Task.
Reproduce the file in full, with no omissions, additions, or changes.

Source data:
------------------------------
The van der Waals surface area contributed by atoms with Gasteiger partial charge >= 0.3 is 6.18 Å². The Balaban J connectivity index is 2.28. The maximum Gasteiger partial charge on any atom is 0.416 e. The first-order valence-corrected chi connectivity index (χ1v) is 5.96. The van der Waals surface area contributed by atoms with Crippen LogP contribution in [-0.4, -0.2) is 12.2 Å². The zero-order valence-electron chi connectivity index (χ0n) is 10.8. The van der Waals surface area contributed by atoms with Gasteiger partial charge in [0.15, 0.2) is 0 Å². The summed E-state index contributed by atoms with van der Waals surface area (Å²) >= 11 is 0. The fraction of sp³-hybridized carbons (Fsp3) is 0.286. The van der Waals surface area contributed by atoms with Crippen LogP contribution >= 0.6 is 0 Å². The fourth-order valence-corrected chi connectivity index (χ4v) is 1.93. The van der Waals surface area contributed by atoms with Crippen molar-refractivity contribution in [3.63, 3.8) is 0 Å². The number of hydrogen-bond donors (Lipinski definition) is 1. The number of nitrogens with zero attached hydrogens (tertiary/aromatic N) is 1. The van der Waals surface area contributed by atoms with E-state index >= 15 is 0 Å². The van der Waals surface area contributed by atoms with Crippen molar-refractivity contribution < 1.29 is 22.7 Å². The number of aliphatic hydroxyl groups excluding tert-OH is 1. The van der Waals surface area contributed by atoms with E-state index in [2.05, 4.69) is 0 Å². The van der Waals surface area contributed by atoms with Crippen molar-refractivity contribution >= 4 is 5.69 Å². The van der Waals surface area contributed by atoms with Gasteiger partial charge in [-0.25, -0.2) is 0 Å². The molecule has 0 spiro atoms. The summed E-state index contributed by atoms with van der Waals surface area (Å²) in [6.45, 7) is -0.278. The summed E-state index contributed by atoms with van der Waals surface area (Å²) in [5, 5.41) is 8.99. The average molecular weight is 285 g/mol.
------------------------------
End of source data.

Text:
The van der Waals surface area contributed by atoms with Gasteiger partial charge >= 0.3 is 6.18 Å². The Balaban J connectivity index is 2.28. The maximum Gasteiger partial charge on any atom is 0.416 e. The first-order valence-corrected chi connectivity index (χ1v) is 5.96. The van der Waals surface area contributed by atoms with Crippen LogP contribution in [-0.4, -0.2) is 12.2 Å². The zero-order valence-electron chi connectivity index (χ0n) is 10.8. The van der Waals surface area contributed by atoms with Gasteiger partial charge in [0.15, 0.2) is 0 Å². The summed E-state index contributed by atoms with van der Waals surface area (Å²) >= 11 is 0. The fraction of sp³-hybridized carbons (Fsp3) is 0.286. The van der Waals surface area contributed by atoms with Crippen LogP contribution >= 0.6 is 0 Å². The fourth-order valence-corrected chi connectivity index (χ4v) is 1.93. The van der Waals surface area contributed by atoms with Crippen molar-refractivity contribution in [3.63, 3.8) is 0 Å². The number of hydrogen-bond donors (Lipinski definition) is 1. The number of nitrogens with zero attached hydrogens (tertiary/aromatic N) is 1. The van der Waals surface area contributed by atoms with E-state index >= 15 is 0 Å². The van der Waals surface area contributed by atoms with Crippen molar-refractivity contribution < 1.29 is 22.7 Å². The number of aliphatic hydroxyl groups excluding tert-OH is 1. The van der Waals surface area contributed by atoms with E-state index in [2.05, 4.69) is 0 Å². The van der Waals surface area contributed by atoms with Crippen molar-refractivity contribution >= 4 is 5.69 Å². The van der Waals surface area contributed by atoms with Gasteiger partial charge in [-0.25, -0.2) is 0 Å². The molecule has 0 spiro atoms. The summed E-state index contributed by atoms with van der Waals surface area (Å²) in [6.45, 7) is -0.278. The summed E-state index contributed by atoms with van der Waals surface area (Å²) in [5, 5.41) is 8.99. The average molecular weight is 285 g/mol.